September 19, 2011
The nation's leading general aviation (GA) associations today forcefully opposed user fees for GA flights proposed in President Barack Obama's proposal for addressing the nation's deficit and job crises.
The Aircraft Electronics Association, the Aircraft Owners and Pilots Association, the Experimental Aircraft Association, the General Aviation Manufacturers Association, the Helicopter Association International, the International Council of Air Shows, the National Association of State Aviation Officials, the National Air Transportation Association and the National Business Aviation Association jointly issued the following statement.
"As primary representatives of the general aviation community, we are expressing our unified opposition to the new $100 per flight tax in your proposal. We believe this per-flight tax not only imposes a significant new administrative burden on general aviation operators who currently pay through an efficient per-gallon fuel charge at the pump, but it will also necessitate the creation of a costly new federal collection bureaucracy.
"As you know, the issue of how general aviation can best contribute revenue to the federal government has been the subject of significant study and debate as part of the FAA reauthorization process. After careful consideration, both chambers of Congress have passed bills that endorse the per-gallon fuel charges rather than adopt a per-flight tax similar to the one you propose. In fact, Democrats and Republicans in the House of Representatives felt so strongly about this issue that 116 members of that body sent you a letter earlier this year saying new aviation charges like the one you are now proposing would be ‘dead on arrival.’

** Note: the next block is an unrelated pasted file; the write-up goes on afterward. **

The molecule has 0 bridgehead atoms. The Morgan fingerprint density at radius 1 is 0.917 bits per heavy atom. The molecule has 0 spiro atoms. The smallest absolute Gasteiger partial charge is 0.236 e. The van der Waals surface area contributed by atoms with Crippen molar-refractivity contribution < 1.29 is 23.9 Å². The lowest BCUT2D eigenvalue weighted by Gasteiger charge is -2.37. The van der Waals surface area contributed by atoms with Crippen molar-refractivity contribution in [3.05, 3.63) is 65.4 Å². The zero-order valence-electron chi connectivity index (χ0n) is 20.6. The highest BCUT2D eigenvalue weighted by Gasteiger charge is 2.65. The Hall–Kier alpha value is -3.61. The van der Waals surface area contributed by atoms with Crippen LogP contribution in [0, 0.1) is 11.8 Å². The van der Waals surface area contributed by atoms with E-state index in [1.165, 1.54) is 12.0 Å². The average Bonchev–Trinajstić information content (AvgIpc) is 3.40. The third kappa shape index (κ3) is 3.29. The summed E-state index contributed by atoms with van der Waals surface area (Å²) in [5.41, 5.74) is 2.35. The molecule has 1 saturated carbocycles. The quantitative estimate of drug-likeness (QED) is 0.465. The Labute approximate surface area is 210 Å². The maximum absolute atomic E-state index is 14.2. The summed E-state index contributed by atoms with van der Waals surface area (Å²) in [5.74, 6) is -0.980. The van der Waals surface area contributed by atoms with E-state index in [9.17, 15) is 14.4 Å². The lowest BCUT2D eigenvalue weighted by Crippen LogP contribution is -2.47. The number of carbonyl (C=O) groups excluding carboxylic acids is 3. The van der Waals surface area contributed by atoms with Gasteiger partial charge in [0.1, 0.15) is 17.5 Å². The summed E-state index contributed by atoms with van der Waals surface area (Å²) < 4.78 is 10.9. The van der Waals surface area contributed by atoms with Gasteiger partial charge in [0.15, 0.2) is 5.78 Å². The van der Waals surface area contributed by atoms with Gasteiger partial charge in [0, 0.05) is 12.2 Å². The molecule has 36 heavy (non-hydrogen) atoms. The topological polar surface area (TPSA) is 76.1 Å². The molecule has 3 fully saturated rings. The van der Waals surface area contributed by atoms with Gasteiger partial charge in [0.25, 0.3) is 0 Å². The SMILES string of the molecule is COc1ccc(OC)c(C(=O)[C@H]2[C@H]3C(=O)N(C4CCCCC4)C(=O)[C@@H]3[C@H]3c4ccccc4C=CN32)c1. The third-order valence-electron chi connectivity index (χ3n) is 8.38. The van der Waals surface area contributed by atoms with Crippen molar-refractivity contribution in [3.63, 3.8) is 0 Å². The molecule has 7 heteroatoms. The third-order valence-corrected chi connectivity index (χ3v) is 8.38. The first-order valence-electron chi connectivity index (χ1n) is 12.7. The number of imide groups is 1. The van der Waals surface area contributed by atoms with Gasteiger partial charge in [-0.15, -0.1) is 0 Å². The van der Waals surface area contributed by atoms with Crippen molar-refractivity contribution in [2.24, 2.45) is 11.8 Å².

"Mr. President, many foreign countries have imposed per-flight charges on general aviation and the results have been devastating. Please do not go down that dangerous path and cost jobs in our community.
"Per-gallon fuel charges work. Per-flight taxes destroy."
AOPA and the Massachusetts Airport Management Association defeat an effort to cut $34 million from the Massachusetts transportation bond bill.
Engine overhauler Penn Yan Aero announced that it is extending the warranties on overhauled and experimental aircraft engines, effective immediately.
Dinners at Waypoint Café at California's Camarillo Airport will have an outside dining option to watch airplanes and helicopters take off and land, and learn more about general aviation in the process.
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